What many fans don’t know is that Laura’s daughter, Rose Wilder Lane, was a well known and established writer before Wilder wrote any of her “Little House” books. Rose led a very interesting life, traveling to places around the world, reporting on a variety of subjects, and finding fame in being an author. She played an instrumental role in getting Laura’s books published. Without Rose, we might not have the books so many have come to know and love. Keep reading to learn about the life of Rose.
Rose Wilder was born on December 5, 1886 in De Smet, South Dakota. She was the first child for Almanzo and Laura Wilder and the only one to survive to adulthood. Her parents were extremely attentive to their first born. Grandparents Charles and Caroline and aunts, Mary, Carrie, and Grace loved spending time with Rose. While Rose brought her parents joy, the farm only caused them more stress. Crops failed due to drought. The Wilders were deep in debt, which only worsened when the couple both came down with diphtheria and doctors bills started piling up. Rose went to live with Grandma, Grandpa, and her aunts while her parents recovered. She escaped the sickness herself, but the fate of her parents looked grim. Thankfully, Laura and Almanzo started to regain their health and Rose was returned to her parents soon after.
Almanzo went back to work too soon after his sickness and suffered a paralyzing stroke. They did not believe he would walk again. With help from Laura, Almanzo eventually recovered, although he was never the same after that. He walked around with a cane for the rest of his life. Laura found out she was expecting another baby soon after, but her son only lived for 28 days. They never named him. Later in her life, Rose admitted she didn’t know much about him. Her mother never spoke of it, so she didn’t either.
Two weeks after her brother passed away, Rose saw her parents suffer once again. She remembered feeding the cook stove with hay sticks and seconds later the little kitchen went up in flames. Laura grabbed Rose and a few belongings and made it outside. Nothing could be done to save the house. Rose always blamed herself for the fire, but whether she caused it or not is still up for debate. Stoves could be unpredictable. Hot ashes could fall on the floor and ignite a fire. We may never know the true cause or whether it was Rose’s fault or not.
Laura and Almanzo no longer saw a future in De Smet. Grandpa and Grandma Wilder invited the couple and Rose to come live with them in Spring Valley, Minnesota. The family stayed there for a year before making a trip to Florida. Almanzo’s health still troubled him and they thought the warm climate might help him. Rose remembered Florida vividly. She remembered the hot, humid climate and even wrote a story based in Florida later in life, taking inspiration from her experiences while there as a child. The Wilders eventually returned to De Smet and lived in a house in town not to far from Grandpa and Grandma Ingalls. Rose was enrolled in school, although she disliked going. Rose was an extremely intelligent child. She learned to read by three, could write by five, and was already dreaming up stories in her head to write down. School was not challenging and she often grew bored in class and would spend her time daydreaming. Rose was seven when her parents decided to make a new home in “The Land of the Big Red Apple” near the Ozarks area of Missouri. She said goodbye to De Smet for the last time in 1894.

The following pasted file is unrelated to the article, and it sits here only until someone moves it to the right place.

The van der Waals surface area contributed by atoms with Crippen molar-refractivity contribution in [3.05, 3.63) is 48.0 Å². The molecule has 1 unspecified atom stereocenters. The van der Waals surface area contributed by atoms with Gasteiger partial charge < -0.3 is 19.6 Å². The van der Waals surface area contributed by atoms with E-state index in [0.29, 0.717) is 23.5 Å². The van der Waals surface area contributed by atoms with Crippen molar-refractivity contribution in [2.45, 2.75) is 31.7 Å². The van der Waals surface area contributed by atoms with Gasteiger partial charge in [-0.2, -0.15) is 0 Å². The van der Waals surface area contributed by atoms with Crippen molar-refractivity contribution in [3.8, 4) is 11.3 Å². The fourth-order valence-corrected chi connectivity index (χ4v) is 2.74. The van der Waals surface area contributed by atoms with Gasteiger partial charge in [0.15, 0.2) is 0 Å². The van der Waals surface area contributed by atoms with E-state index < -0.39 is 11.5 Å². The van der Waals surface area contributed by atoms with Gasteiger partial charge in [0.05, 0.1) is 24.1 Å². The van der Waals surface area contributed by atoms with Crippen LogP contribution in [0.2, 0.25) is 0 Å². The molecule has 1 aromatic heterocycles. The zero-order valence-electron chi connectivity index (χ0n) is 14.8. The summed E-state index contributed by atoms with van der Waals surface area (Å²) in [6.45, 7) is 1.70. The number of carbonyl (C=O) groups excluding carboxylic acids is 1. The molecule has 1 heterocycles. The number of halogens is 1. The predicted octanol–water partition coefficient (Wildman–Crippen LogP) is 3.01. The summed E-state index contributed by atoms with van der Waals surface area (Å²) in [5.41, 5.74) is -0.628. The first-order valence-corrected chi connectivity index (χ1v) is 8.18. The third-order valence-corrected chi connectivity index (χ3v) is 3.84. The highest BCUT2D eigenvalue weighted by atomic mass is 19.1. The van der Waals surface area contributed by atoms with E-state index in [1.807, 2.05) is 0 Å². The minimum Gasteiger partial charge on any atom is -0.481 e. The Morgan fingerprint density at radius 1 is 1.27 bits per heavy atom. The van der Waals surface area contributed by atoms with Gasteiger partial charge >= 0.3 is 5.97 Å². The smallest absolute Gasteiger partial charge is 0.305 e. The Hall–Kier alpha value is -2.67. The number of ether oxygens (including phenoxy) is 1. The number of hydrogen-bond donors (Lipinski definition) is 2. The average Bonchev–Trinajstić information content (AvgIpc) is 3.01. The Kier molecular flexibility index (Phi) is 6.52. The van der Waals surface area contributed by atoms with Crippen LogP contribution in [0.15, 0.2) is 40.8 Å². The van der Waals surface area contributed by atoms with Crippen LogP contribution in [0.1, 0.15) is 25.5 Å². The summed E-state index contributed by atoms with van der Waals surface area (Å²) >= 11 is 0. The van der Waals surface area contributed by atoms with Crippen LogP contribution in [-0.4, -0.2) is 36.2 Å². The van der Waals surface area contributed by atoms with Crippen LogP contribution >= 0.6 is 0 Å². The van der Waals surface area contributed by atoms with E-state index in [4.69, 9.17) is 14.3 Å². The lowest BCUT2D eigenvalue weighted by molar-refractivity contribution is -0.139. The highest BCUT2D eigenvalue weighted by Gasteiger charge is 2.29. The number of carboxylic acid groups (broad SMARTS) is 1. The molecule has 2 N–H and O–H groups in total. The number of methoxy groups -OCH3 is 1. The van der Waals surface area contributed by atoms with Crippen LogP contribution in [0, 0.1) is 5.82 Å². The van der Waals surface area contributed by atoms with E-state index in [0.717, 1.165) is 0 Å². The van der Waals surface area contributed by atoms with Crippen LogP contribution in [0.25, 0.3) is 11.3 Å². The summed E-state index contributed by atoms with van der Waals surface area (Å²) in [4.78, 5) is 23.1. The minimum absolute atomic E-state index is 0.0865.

Rose enjoyed the trip from De Smet, South Dakota to Mansfield, Missouri. The Cooley Family joined the Wilders on their journey and Rose often played with the Cooley’s two sons, Paul and George. Rose was equally fascinated with all the towns, creeks, rivers, cities, and people she saw. The two families arrived in Mansfield in late August. Finally, they had found their forever home. Rose was enrolled in school once again and found that school in Mansfield was just as dull as school was in De Smet. She longed for lunch time when she could spend time reading books. She loved learning new words and ideas from each story and couldn’t wait to write herself.. Rose even made up her own language and would speak it to her donkey, Spookendyke, on their trips to and from school.
A few more years went by. Rose spent time exploring the farm, which her mother named Rocky Ridge. She waded in the creek, picked berries, and even walked into Williams Cave by herself, which was about one mile underground. Rocky Ridge was doing well, Rose continued with school and was finally able to have new dresses and schoolbooks. Meanwhile, Laura and Almanzo decided to move into town and work. Rose was now a town girl, but she was still an outsider when it came to other kids her age. She did not mind that she was not invited to certian events. For Rose, staying home on the farm or reading a new book was just as satisfying. Laura soon realized that her daughter and school did not get along. Rose often stayed home and educated herself. Another family in town had a whole wall of books for Rose to devour. She spent hours reading about novelists and playwrights and dreamed about being one herself. In 1903, Rose’s Aunt Eliza Jane Wilder offered for her niece to live with her in Crowley, Louisiana and finish high school there. Rose was happy to leave Mansfield behind her for a year. While attending high school in Louisiana, Rose took a three year Latin course in one year and graduated at the top of her class. Now 17, Rose was finished with her educational career and back living in Mansfield. She yearned to leave Missouri behind her and find a new life elsewhere. It would not be long until she took that next step.
Stay tuned to learn even more about Rose Wilder Lane!
Anderson, William. Laura’s Rose, Laura Ingalls Wilder Memorial Society, 1986.